Why must probability fields be closed under countable unions?

Assume a probability triplet $$(\Omega, \mathcal{F}, \mathbb{P})$$.

My current understanding of $$\mathcal{F}$$ is that it must define events i.e. the subsets of $$\Omega$$ where probability is defined. I also understand that $$\mathcal{F}$$ must be closed under countable complements and unions. Is it correct to say that the reasoning is as follows:

1. We need closure under complements by Kolmogorov's axioms. If you know $$\mathbb{P}(A)$$ then you know $$\mathbb{P}(A^c) = 1 - \mathbb{P}(A)$$.

What I don't understand is why we need closure under countable unions. Even, if we know $$\mathbb{P}(A), \mathbb{P}(B)$$, we cannot arrive at $$\mathbb{P}(A \cup B)$$ without knowing $$\mathbb{P}(A \cap B)$$. I have read this answer but I am not satisfied. Help?

• You seem to be asking if subsets of $\Omega$ can behave like rational numbers insofar as a countably infinite series of them could represent a number that is not rational/not in the subset of $\Omega$. I guess $\Omega$ behaves more like $\mathbb{R}$ than $\mathbb{Q}$, in that sense. A proof would probably be similar. But I like the question! – Peter Leopold Jul 13 '19 at 13:16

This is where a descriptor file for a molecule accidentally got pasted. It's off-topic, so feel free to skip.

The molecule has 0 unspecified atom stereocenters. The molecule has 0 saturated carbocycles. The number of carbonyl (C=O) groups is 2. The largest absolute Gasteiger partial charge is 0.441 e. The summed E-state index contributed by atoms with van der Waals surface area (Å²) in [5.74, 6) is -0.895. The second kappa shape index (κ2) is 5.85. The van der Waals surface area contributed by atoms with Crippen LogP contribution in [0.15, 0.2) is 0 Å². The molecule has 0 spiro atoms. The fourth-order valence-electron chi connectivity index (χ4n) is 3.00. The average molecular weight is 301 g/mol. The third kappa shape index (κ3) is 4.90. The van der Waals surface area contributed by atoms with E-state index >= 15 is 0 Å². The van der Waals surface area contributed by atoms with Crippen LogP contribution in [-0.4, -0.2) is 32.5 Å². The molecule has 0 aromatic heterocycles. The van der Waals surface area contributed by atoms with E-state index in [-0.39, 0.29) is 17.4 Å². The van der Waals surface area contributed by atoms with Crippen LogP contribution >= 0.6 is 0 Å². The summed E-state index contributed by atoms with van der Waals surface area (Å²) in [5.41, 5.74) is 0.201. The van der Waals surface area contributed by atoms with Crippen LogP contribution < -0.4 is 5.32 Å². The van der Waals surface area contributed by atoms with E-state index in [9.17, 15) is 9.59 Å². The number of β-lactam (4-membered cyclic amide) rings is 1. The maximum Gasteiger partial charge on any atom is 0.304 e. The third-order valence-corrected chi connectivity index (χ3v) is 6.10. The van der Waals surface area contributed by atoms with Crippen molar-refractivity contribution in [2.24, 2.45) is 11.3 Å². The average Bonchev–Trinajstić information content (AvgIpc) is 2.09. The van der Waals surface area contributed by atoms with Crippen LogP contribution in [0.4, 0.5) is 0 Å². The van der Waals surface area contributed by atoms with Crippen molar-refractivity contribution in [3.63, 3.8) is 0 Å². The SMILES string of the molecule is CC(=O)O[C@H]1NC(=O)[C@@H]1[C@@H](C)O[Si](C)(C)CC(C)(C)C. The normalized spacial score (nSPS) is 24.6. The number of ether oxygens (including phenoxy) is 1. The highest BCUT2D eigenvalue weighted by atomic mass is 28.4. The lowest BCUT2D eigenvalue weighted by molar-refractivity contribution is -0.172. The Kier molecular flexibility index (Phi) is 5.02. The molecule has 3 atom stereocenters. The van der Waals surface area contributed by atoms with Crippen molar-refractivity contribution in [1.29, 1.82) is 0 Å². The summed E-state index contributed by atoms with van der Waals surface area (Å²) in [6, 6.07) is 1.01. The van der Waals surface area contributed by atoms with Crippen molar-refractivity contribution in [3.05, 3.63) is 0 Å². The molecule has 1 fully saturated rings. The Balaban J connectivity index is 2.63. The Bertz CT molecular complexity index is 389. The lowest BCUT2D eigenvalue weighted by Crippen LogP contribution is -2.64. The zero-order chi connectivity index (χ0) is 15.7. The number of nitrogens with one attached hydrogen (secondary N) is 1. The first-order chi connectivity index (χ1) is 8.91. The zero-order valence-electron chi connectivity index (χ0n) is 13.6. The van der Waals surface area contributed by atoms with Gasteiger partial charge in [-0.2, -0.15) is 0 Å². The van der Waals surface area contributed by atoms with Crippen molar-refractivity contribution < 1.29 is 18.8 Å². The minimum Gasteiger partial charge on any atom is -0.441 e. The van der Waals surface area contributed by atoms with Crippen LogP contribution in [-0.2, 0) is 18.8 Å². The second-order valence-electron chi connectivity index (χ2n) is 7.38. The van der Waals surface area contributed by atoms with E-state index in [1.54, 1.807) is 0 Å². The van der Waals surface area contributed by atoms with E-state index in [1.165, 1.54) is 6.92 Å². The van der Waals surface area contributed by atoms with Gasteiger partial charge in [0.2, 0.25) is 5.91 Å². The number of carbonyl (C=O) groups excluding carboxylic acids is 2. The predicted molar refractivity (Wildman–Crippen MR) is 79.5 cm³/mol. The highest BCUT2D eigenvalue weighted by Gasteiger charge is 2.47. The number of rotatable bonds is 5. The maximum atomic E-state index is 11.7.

• I believe I got a comprehensive answer on this link! – Vykta Wakandigara Jul 14 '19 at 11:08

Closure under countable unions follows from the closure with respect to disjoint countable unions, which is also a Kolmogorov axiom. For disjoint A and B you don't need $$P(A \cap B)$$ as $$P(A \cup B) = P(A) + P(B)$$.
Your picture is a bit upside-down however. The axioms are a result of the measure-theoretic representation of events. And you need a $$\sigma$$-algebra to have a measure.
I.e. first comes the $$\sigma$$-algebra and on top of it the probability measure, which has to satisfies the axioms by virtue of being a measure that sums to 1.